“When it comes to the external marketing of cocoa, Ghana has refused to deregulate it, La Cote d’Ivoire it is deregulated. It means that you can be a local buying company, you be up to the level of you exporting. So you take a risk to benefit when the world market prices fluctuate”, he stressed.
MTN Nigeria future ‘uncertain’ amid $5.2bn fine
A decision by Nigerian authorities to impose a fine on MTN of more than 20% of its market value risks foreign investment in an economy struggling to cope with sliding oil prices, currency restrictions and no finance minister.
“The brazenness of Nigerian authorities to levy such a penalty is attracting attention,” Gareth Brickman, an Africa analyst at ETM Analytics NA LLC in Stamford, Connecticut, said in an e-mailed note to clients . “Investor perceptions of Nigeria have been strained to say the least by policy makers’ management of the naira and the new administrations’ lack of progress on economic reform.”
Nigeria’s telecommunications regulator this week fined Johannesburg-based MTN, Africa’s biggest mobile-phone operator, $5.2bn for failing to disconnect customers with unregistered SIM cards and having incomplete data, causing the shares to post their biggest three-day plunge in Johannesburg since 2008.
Nigeria is MTN’s biggest market, where it had 62 million customers by September.
Traders complain about bad sales
A market survey conducted by GNA revealed that sales of commodities are not encouraging as compared to previous years.
At the Tema station market in Accra, the traders disclosed that goods are not being bought by consumers as a result of the economic hardship.
In an interview, Mr Kelvin Williams, a 43-year- old trader in second hand clothing said, his business is collapsing as a result of economic instability.
He explained that, duty placed on goods is huge hence the high prices of the clothing he sells.
He said, buyers do not pay the exact price for a dress when they make a purchase, while the hike in fuel price is also a part of the increased of prices on goods.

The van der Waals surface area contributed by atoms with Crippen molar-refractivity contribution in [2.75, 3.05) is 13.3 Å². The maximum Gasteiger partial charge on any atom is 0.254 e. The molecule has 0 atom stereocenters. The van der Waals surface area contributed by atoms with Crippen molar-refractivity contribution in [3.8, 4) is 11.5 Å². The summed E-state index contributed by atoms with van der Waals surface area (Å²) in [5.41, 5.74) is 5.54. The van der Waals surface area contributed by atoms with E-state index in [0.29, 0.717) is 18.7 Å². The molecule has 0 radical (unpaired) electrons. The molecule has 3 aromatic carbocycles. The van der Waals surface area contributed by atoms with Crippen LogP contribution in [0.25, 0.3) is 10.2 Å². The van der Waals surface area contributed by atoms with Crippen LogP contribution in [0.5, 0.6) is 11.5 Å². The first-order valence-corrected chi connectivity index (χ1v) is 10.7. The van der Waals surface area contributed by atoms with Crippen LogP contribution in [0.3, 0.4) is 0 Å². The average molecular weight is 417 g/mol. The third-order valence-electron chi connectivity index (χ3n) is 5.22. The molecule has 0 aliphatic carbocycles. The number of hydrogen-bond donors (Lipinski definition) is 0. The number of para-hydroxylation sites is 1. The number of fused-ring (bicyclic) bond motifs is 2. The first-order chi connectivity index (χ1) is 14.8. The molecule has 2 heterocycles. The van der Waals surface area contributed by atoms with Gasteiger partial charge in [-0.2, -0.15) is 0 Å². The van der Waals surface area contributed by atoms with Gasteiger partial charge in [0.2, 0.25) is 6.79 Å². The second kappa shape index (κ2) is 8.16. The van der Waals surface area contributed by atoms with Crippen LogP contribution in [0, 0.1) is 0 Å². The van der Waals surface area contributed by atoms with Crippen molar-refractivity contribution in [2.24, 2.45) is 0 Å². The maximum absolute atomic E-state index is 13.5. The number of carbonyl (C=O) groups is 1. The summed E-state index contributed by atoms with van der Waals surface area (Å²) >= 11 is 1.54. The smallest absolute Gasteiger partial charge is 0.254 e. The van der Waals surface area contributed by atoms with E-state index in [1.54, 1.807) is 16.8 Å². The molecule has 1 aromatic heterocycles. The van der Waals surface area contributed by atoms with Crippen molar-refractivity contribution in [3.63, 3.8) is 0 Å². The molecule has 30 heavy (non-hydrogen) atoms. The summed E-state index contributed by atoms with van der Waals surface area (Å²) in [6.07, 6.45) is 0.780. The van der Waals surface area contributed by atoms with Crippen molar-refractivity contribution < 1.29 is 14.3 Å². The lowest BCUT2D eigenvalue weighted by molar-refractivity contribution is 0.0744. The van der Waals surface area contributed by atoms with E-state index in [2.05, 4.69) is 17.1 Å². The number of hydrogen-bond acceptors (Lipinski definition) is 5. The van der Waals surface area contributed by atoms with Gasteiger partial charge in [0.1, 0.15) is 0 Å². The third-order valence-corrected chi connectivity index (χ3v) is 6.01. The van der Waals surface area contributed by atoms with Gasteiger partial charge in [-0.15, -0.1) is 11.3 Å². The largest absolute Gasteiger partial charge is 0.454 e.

Mr Williams called on the government to reduce the duty on goods and fix the economy.
Nancy Frimpong, 39- year-old a yam seller and a mother of three said business has not been good since last year.
She said, a tuber of yam sells at GH? 5.00 but last year it was sold at three tubers for the same amount.
She said she makes GH? 150.00 in a day when business is good and GH? 80.00 in a day when market is bad.
Mr George Owusu, a shoe seller at the market said, he has been in the business for eight years however market has not been good since last year.
He disclosed that in a day, he doesn’t attract enough customers to make purchase because of the high prices of shoes.
MTN denies tax avoidance accusations
The MTN Group and the MTN Ghana have responded to recent accusations of shipping hundreds of millions of dollars out of poor African countries into tax havens while paying fewer taxes.
Investigations by a group of journalists across Africa revealed MTN Ghana, Nigeria and Uganda in particular, have been shipping part of their revenue before tax regularly to MTN Dubai supposedly to pay for management services and technology transfer.
But the moneys are often further shipped from Dubai to tax haven Mauritius (where MTN does not have a single staff) to avoid tax.
MTN Group and its operations in the respective countries did not deny shipping out moneys from poor countries but rationalized the shipment as legitimate payments for technology transfer and management fees, which were all agreed upon with the appropriate authorities in the respective countries.
Credit: BFT, Joy Online, Citi Online, Daily Guide